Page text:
Dionysus and his origin are shrouded in mystery. One aspect of his life does stand out. His name is associated with happiness and revelry. One cannot say why but throughout the age of man, wine and its derivatives have been associated with the celebration of some event. When man discovered that grapes could be fermented to produce wine, obviously this event had to be celebrated and probably that is the time that the God Dionysus appeared. He is a creature of mythology.

During ancient times, important and propitious events were celebrated and wine was an important part of the celebrations. Propitious events like harvesting and birth of children as well as union between a man and woman were celebrated and a god was made the patron deity.

Wine was an important ingredient of all celebrations and it was but natural that there should be a god associated with this elixir. This led to the origin of the god of wine Dionysus.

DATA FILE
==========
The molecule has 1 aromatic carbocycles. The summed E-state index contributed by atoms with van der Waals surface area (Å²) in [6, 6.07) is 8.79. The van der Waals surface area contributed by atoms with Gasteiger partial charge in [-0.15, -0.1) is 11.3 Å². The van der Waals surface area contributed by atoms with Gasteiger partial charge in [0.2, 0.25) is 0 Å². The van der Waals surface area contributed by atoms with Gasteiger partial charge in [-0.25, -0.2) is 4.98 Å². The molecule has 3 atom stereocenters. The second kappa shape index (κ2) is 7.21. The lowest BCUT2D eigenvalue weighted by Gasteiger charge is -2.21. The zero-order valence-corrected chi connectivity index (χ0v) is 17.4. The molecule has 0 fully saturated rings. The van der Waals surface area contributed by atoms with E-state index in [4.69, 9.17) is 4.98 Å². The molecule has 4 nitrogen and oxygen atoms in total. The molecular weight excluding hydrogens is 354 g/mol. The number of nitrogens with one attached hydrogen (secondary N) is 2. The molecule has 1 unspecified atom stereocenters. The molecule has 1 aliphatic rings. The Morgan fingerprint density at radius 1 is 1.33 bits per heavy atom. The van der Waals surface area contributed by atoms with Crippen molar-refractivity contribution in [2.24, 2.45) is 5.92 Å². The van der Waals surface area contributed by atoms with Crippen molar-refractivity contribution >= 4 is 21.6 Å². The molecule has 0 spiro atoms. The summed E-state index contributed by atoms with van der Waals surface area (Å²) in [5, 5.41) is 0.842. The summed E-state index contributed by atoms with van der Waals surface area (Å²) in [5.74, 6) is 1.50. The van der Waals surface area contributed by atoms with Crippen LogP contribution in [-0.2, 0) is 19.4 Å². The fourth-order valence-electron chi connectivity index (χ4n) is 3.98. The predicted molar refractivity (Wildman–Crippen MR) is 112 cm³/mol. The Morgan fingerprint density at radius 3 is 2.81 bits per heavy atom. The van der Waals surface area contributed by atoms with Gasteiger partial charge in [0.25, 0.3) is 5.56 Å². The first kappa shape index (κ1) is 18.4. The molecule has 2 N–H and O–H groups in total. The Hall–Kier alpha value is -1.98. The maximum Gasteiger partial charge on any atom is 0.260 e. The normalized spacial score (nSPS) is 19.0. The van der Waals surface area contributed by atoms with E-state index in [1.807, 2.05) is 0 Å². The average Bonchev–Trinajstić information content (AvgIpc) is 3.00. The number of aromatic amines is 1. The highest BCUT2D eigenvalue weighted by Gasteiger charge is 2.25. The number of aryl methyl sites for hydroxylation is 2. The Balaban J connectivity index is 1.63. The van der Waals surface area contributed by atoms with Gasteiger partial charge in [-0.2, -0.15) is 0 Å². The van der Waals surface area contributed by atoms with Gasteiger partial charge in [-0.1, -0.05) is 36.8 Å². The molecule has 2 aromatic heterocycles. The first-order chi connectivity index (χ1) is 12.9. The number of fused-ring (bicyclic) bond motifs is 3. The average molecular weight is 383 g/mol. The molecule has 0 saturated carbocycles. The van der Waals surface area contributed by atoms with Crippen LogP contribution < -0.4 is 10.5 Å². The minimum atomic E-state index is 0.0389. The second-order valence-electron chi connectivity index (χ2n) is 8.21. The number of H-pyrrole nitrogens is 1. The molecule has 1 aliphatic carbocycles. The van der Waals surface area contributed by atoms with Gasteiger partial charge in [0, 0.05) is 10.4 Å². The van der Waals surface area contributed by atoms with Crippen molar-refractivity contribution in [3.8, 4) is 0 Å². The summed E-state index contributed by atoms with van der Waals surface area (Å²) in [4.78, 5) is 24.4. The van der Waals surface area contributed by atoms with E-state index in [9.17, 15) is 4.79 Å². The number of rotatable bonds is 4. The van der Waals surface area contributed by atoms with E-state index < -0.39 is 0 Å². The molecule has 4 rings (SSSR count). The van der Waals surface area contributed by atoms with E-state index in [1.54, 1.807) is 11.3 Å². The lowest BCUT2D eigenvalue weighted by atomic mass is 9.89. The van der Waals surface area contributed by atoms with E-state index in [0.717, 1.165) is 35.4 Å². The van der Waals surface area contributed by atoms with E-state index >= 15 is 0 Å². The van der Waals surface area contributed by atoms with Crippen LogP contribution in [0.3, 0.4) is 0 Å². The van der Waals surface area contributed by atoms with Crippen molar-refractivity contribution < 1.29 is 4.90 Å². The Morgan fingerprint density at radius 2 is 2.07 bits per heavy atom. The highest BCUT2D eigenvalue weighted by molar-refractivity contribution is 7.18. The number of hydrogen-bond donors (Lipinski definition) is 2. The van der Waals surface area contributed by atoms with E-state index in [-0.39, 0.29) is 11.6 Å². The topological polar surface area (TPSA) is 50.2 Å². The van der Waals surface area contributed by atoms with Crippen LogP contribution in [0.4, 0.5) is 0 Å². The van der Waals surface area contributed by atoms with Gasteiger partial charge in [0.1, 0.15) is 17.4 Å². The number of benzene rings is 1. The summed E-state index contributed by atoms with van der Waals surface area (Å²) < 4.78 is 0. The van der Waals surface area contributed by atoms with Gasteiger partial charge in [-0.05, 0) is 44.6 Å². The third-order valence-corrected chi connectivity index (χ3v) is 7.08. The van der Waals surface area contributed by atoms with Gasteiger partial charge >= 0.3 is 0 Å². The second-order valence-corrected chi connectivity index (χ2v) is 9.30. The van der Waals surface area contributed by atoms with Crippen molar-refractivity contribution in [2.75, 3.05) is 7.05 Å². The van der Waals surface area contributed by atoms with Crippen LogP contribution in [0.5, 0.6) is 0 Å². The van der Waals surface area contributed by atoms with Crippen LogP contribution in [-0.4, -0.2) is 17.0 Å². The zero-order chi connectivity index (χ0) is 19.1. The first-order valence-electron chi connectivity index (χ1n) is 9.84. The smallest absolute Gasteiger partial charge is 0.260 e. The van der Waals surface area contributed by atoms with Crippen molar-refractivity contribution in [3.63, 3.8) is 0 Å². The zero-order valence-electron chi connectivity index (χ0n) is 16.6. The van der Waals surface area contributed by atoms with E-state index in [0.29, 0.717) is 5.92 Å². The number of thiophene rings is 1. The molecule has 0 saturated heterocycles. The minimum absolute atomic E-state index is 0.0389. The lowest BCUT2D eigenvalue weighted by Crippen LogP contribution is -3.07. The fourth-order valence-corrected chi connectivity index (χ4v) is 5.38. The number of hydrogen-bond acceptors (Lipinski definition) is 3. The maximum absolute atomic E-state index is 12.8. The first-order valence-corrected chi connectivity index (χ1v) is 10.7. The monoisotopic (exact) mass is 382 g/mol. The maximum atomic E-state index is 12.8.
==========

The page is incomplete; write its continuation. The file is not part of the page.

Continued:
The myth of the god metamorphosed and the god was worshiped. An entire set of rituals came into existence, a few of which survive to this day.

dionysusgod-of-wine-and-revelries
dionysusgod-of-wine-and-revelries

Dionysus

Records of Dionysus and associated rituals are available from 1500 BC. This was the age of classical Greek civilization. Dionysus as the god of wine became associated with human relationships and revelry.